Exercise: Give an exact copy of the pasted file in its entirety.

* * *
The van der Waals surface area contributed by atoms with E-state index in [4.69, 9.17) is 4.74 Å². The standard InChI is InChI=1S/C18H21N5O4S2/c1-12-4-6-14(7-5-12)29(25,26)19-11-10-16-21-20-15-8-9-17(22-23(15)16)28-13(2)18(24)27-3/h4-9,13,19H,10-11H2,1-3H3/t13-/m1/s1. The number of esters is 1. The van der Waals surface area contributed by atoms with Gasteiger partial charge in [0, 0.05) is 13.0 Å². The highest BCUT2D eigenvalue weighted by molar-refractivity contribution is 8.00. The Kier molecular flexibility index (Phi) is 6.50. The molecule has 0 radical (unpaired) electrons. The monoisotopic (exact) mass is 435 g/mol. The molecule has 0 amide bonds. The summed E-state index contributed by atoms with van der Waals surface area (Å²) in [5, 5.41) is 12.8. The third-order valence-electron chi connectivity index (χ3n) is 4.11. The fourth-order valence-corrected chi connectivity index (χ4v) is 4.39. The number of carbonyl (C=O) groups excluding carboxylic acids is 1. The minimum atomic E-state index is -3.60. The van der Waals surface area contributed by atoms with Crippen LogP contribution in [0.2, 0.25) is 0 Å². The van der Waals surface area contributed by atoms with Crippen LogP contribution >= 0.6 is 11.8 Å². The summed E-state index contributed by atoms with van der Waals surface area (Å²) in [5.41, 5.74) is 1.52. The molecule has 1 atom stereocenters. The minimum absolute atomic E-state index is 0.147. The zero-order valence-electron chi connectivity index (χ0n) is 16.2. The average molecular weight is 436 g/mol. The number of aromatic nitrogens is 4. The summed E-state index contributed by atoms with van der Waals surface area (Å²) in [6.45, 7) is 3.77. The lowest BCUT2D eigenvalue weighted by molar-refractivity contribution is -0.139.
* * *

The van der Waals surface area contributed by atoms with E-state index in [4.69, 9.17) is 4.74 Å². The standard InChI is InChI=1S/C18H21N5O4S2/c1-12-4-6-14(7-5-12)29(25,26)19-11-10-16-21-20-15-8-9-17(22-23(15)16)28-13(2)18(24)27-3/h4-9,13,19H,10-11H2,1-3H3/t13-/m1/s1. The number of esters is 1. The van der Waals surface area contributed by atoms with Gasteiger partial charge in [0, 0.05) is 13.0 Å². The highest BCUT2D eigenvalue weighted by molar-refractivity contribution is 8.00. The Kier molecular flexibility index (Phi) is 6.50. The molecule has 0 radical (unpaired) electrons. The monoisotopic (exact) mass is 435 g/mol. The molecule has 0 amide bonds. The summed E-state index contributed by atoms with van der Waals surface area (Å²) in [5, 5.41) is 12.8. The third-order valence-electron chi connectivity index (χ3n) is 4.11. The fourth-order valence-corrected chi connectivity index (χ4v) is 4.39. The number of carbonyl (C=O) groups excluding carboxylic acids is 1. The minimum atomic E-state index is -3.60. The van der Waals surface area contributed by atoms with Crippen LogP contribution in [0.2, 0.25) is 0 Å². The van der Waals surface area contributed by atoms with Crippen LogP contribution >= 0.6 is 11.8 Å². The summed E-state index contributed by atoms with van der Waals surface area (Å²) in [5.41, 5.74) is 1.52. The molecule has 1 atom stereocenters. The minimum absolute atomic E-state index is 0.147. The zero-order valence-electron chi connectivity index (χ0n) is 16.2. The average molecular weight is 436 g/mol. The number of aromatic nitrogens is 4. The summed E-state index contributed by atoms with van der Waals surface area (Å²) in [6.45, 7) is 3.77. The lowest BCUT2D eigenvalue weighted by molar-refractivity contribution is -0.139.